So I rarely Google myself, mostly because I just don’t really care. The best thing, the only thing, is to finish a great book or be in the midst of one, because if you take the long view of things, you see that reputations come and go, good and bad art gets attacked alike, good and bad art gets praised, but the only thing that stays is the art itself.
That said, I am not above pointing out errors, malice, or stupidity, either directed at my work or at others’, for such things damage art and the discussions surrounding it. There was a particularly silly, unprofessional review of Reel To Real written by BlueInk earlier this year, and I was shocked that- despite being a ‘service’- basic things were never even checked. The title of my book was wrong, for one, and the content of the review, itself, just lobbed accusations against me: that I was engaging in ad hominem, or did not substantiate my critiques of films, or that of others’ critiques. I asked for specifics: page numbers, arguments, whatever, but none were provided, probably because I spent so much care picking apart others’ words, literally line by line, or specific films, often scene by scene, that it is just not reasonable to say otherwise. Sure, you can disagree with an argument, as well as my conclusions, but 1) an argument exists– which is in fact the opposite of the phrase ‘ad hominem’; 2) a better argument must be offered in its place, if a critic wishes to point it out as somehow being wrong. There is literally no other way to get at the truth- or, rather, closer to the truth.
MF: What one thing do you want your readers to take away from this book?
AS: That it could have been written about any artist, and the book’s essence would have been the same. In short, Woody Allen: Reel To Real is an objective look at an artist’s output: why it works, where it doesn’t, and, by implication, how this thought-process can be applied to other films, other art-forms, and still ring true. In a way, Woody Allen merely happens to be my specimen, here. And although the details might change if it were about, say, Bergman, or Bruegel, the spirit would not.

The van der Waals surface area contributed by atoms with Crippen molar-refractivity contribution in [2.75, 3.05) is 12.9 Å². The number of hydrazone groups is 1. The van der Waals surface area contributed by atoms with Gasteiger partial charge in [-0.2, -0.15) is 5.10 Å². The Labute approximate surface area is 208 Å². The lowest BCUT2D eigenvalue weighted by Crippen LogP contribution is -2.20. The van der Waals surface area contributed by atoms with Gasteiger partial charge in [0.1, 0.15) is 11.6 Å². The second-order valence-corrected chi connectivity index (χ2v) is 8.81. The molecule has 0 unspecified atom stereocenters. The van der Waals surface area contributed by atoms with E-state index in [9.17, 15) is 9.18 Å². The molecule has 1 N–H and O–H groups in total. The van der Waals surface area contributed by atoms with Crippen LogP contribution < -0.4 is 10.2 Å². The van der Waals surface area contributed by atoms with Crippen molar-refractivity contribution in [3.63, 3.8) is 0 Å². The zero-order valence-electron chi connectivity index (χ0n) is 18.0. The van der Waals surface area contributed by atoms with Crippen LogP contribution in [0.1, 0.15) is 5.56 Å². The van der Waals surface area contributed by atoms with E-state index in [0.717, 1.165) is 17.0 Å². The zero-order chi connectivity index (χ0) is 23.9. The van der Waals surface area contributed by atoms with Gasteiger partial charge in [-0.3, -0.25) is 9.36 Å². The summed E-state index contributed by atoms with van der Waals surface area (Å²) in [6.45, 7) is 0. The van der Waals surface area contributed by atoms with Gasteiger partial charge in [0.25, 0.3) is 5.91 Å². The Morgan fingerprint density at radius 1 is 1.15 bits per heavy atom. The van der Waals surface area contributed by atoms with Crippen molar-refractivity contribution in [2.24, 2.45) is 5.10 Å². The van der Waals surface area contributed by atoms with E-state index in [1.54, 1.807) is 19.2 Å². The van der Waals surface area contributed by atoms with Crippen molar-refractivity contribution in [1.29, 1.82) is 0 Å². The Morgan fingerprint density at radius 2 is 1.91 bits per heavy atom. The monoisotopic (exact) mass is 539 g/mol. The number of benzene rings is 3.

MF: You have two other books – A Few Streets More To Kensington and Doors And Exits: Some Cues From A Study Of Two Extremes. What are your plans for this book? Are you hoping to publish it traditionally or independently?
AS: Next summer, once Reel To Real climbs more, and I’ve written more essays, I will begin sending around these earlier books to agents, as well as another novel that will have been written by then. I’m not really looking at one form of publication over the other. I am looking for what works.
MF: What do you think of the future of e-books versus traditional (paper) books?
AS: Traditional (paper) books have no future. Kindles and the like might be clunky, primitive, and at times annoying to use, but so were the first computers, or- going further back- Chinese gliders in the Han Dynasty next to American drones today. In a decade, maybe two, e-books will be the norm, and then it’ll be whatever we can download into our brains- or extrapolate from the universe, at the speed of thought. It is shocking at how childish these arguments are, as if we’ve reached some end-model in politics, economics, or interpersonal relationships. There is no end-model, in anything, for as soon as we reach ‘the end,’ the cosmos will have to acclimate to it. Stop assuming the narrows of your vision are the limits of the world at large! It doesn’t need you; it will continue to do its own thing.
MF: What’s your favorite Woody Allen quotation?
AS: This quote, it seems, is probably the thought that all self-consciously great artists carry with them (even as Woody would deny this of himself):
“Sometimes when I look in the mirror I’ll see myself back there and I’ll say, you’re Allan Konigsberg from Brooklyn. Shouldn’t you be eating in the basement?”
MF: What question would you want to ask of every reader of your book?
AS: It wouldn’t be a question, but a request. If you read the book, cover to cover, and really think about the ideas within, don’t let these ideas stop at Woody, or even at cinema. The arts have much in common, and it’s about time that people learned to think systematically, even as the best among them will still leave room for exceptions to the system, as well as exceptions to the exceptions. I hope Reel To Real implicitly provides this.